Other Alternatives to Incarceration
Drug courts refer to special branch of courts that are created in already existing systems of court. One of the roles of drug courts is the provision of court-supervised drug treatment as well as community supervision to the crime offenders who may have been involved in substance abuse (Fan, 2011). However, it must be remembered that drug courts are not integrated into the federal system but in different state governments. In some states, the drug courts are established for juveniles and adults, including family dependency and treatment courts that help in treating parents to ensure they are reunited or remain united with the children. Connectively, the eligibility conditions for the drug court programs vary from one locality to another, but they all have same characteristics such as requiring offenders to undergo random urine tests, attending counseling meetings among others. The drug courts have been given authority to reward or praise the offender for the achievements as well as disciplining them for failures. Through drug courts, those offenders who have completed the program are allowed to avoid pleading guilty or serving all or part of their jail terms and avoiding convictions that might be placed on their criminal record.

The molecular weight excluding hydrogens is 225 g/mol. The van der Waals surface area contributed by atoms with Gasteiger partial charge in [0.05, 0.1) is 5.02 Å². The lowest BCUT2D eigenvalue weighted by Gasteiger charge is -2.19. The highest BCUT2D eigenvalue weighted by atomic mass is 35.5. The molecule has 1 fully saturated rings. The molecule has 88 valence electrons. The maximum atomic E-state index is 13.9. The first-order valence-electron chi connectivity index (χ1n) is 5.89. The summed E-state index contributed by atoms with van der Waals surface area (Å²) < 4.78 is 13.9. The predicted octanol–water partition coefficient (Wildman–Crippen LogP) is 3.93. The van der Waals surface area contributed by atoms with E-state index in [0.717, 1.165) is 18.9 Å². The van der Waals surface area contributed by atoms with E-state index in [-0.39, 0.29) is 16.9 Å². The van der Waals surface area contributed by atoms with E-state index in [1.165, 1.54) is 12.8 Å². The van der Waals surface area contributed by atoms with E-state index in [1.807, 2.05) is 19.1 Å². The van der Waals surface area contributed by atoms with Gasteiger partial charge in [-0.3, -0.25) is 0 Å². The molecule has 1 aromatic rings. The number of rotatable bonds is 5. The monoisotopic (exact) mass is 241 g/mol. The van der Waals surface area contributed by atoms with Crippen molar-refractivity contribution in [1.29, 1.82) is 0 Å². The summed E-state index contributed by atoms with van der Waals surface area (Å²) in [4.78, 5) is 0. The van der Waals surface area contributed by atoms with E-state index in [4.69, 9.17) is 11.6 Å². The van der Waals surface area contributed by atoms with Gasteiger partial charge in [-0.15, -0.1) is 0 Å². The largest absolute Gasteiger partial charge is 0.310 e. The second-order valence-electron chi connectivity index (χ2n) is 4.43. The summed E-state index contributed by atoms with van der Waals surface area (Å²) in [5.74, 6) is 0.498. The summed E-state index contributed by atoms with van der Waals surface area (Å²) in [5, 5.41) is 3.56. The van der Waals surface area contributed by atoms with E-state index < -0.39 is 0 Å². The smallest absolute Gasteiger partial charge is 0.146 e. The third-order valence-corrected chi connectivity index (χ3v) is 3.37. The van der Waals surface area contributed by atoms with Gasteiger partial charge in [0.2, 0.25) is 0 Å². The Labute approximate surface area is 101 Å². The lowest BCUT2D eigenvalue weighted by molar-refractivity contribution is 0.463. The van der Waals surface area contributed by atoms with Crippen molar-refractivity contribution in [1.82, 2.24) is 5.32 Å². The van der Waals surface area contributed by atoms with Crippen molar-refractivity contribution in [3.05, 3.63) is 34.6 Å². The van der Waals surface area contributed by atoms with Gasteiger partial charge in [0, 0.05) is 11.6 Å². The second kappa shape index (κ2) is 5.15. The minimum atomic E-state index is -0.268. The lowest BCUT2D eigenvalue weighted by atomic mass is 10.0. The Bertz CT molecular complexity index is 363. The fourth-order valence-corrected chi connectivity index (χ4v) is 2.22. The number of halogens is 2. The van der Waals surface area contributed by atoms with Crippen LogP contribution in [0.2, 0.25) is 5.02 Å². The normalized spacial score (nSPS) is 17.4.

On the other hand, Halfway houses, which are also known as residential or community correction centers are used in most cases as an intermediate option for housing those who have returned from prison to the society after serving their prison sentences. However, sometimes halfway houses are used as replacements for prison or jail terms especially if the term of imprisonment of an individual is not long. As they continue being in halfway houses, the supervisors ensure that their behavior change and general progress is monitored and that they are fulfilling the conditions that have been set by the courts. Critical to note is that offenders are always required to remain inside their houses except when they are going either to work or to courts. Compared to being imprisoned, halfway houses have been instrumental in reducing congestion in incarceration centers.